Lohan finds plastic

Every high school has them. They are overly Mystic-tanned in the dead of winter and wear tight clothes that expose their thongs and excess skin. They have superiority complexes. They are the A-list chick clique, high school royalty. In “Mean Girls,” the new teen comedy from Paramount, they’re known as “the Plastics.”

When Cady Heron (Lindsay Lohan) and her parents move from Africa to the United States, Cady’s life changes dramatically. After being home-schooled and having minimal social interaction, the leap to high school is a big one. But the Plastics quickly take a liking to her.

Cady’s artsy friend, Janis (relative newcomer Lizzy Caplan), who has a personal vendetta against the Plastics’ monarch, Regina (Rachel McAdams, “The Hot Chick”), urges her to infiltrate the group to garner gossip. However, the plan goes awry and claws come out when Cady falls for Regina’s ex, Aaron (Jonathan Bennett, TV’s “All My Children”). Talk about survival of the fittest.

At first glance, “Mean Girls” appears to be another uninspired teen comedy. But while it’s no instant classic, it’s still an enjoyable film. Only because I found her slightly tolerable in comparison, I sided with Lohan in her feud with Hilary Duff. But Lohan’s performance was still less than breathtaking. I guess expectations can’t be that high for an actress whose last big film was titled “Confessions of a Teenage Drama Queen.”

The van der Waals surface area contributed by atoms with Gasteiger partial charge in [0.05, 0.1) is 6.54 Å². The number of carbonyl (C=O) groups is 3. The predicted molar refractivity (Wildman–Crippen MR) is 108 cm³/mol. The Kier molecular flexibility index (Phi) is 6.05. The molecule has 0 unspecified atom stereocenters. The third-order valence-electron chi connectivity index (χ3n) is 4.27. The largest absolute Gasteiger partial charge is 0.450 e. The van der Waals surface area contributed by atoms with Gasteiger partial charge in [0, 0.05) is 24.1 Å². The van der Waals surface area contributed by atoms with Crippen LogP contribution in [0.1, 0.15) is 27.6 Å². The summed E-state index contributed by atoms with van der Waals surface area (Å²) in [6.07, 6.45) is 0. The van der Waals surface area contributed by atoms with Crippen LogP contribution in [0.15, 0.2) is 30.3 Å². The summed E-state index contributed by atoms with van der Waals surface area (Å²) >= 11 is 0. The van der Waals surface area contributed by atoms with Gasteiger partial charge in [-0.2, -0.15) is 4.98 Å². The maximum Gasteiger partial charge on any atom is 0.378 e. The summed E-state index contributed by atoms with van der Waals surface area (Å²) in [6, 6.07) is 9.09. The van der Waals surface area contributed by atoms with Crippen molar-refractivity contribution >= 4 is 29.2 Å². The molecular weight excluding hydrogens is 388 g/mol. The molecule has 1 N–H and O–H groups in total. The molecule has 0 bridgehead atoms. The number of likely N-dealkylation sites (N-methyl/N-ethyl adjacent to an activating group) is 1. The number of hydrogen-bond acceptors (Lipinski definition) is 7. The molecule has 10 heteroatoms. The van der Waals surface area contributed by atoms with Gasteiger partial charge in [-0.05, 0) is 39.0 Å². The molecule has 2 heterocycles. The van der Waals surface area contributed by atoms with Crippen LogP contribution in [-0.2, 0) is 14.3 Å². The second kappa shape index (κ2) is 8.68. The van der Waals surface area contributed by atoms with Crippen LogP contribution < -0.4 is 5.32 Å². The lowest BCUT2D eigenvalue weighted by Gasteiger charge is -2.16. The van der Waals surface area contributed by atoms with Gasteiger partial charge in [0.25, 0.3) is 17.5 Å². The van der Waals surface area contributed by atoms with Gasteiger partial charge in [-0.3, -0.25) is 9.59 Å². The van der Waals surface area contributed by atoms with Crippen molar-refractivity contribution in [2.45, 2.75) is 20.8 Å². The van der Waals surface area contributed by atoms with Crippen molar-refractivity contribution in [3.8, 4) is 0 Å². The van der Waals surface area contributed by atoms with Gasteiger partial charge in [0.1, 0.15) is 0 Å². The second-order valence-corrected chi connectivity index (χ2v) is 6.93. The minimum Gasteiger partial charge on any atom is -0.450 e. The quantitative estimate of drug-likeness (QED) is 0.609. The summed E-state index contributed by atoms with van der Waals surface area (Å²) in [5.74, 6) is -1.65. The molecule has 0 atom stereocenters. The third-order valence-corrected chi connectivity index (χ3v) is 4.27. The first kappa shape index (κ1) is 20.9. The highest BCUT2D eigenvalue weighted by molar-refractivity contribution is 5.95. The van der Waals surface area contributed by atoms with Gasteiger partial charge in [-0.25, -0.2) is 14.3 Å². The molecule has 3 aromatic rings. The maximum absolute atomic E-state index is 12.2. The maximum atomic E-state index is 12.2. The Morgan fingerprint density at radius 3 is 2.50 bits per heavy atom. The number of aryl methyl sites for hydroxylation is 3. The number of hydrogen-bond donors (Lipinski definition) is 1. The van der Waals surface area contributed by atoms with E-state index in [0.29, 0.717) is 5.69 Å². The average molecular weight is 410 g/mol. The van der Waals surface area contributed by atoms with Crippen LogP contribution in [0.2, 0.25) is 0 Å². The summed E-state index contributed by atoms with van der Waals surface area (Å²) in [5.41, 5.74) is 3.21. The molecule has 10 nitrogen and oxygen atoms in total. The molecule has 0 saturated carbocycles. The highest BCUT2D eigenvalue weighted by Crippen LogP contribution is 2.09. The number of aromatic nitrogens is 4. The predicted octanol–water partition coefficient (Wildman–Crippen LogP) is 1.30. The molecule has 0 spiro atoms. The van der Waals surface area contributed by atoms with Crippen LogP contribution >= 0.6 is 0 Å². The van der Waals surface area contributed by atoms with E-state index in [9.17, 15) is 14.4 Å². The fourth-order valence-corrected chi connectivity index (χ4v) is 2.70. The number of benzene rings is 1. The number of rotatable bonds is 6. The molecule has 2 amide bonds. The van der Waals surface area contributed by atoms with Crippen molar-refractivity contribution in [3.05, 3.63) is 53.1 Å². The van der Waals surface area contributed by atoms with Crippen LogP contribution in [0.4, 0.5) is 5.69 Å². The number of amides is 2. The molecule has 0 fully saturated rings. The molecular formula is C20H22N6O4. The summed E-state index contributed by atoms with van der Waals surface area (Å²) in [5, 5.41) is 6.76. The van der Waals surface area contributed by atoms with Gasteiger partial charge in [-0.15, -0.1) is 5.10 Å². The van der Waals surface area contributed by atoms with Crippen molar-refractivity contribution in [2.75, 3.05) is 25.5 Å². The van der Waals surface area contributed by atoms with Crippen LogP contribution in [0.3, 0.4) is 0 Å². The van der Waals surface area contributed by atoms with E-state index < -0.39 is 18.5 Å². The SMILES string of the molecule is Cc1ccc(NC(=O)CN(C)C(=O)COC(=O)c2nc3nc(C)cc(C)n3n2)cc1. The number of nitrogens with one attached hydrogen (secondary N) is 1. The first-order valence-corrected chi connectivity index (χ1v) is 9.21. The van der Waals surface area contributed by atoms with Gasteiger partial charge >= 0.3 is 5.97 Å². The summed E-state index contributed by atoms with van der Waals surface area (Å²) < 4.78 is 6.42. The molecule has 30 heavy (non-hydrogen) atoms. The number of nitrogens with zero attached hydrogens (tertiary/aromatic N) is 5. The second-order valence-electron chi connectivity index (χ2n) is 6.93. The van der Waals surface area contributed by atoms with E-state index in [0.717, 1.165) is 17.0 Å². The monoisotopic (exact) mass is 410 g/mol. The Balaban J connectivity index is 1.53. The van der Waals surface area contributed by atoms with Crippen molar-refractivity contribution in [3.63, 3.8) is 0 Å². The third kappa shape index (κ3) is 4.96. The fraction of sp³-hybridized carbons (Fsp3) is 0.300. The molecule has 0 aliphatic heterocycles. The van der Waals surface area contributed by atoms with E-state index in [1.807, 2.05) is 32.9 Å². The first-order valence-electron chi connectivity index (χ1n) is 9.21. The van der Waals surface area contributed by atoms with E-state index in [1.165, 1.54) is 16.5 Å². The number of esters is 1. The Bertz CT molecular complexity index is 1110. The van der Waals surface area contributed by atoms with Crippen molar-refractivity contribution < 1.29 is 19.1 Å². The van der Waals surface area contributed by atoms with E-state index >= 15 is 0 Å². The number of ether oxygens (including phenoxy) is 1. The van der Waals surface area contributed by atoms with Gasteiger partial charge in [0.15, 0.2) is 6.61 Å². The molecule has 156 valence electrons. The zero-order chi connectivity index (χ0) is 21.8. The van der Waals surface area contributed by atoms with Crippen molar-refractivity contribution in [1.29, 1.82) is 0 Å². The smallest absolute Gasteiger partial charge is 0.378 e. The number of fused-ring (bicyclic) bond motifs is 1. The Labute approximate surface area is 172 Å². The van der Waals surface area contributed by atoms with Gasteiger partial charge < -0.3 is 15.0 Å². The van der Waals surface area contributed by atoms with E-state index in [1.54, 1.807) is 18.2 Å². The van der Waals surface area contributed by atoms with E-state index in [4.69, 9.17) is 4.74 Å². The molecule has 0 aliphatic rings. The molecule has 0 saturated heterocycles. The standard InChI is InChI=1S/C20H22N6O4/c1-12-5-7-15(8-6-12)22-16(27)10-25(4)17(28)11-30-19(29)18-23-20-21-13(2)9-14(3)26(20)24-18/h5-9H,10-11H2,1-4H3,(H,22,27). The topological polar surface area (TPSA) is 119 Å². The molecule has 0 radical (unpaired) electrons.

McAdams is quite believable as a conniving bitch and Lacey Chabert (TV’s “Party of Five”) and Amanda Seyfried (also of “All My Children”) are also amusing as McAdams’ army of skanks, dim-witted rich girl Gretchen and dim-witted tramp Karen, respectively. The return of a handful of recent “Saturday Night Live” alums (Tina Fey, Ana Gasteyer, Tim Meadows and Amy Poehler) to the big screen is delightful. Writer Fey serves up a clever script based on Rosalind Wiseman’s 2003 novel “Queen Bees and Wannabes.” But while the script had potential, it would have been better utilized by a different director, as Mark S. Waters relies on too many clich?s in his final cut.

Most of the film is scarily plausible, and the parts that aren’t are pretty tacky. With humor primarily aimed at females, I’d suggest passing on this one if you carry a Y-chromosome. Despite its many funny moments, the film isn’t really a must-see.

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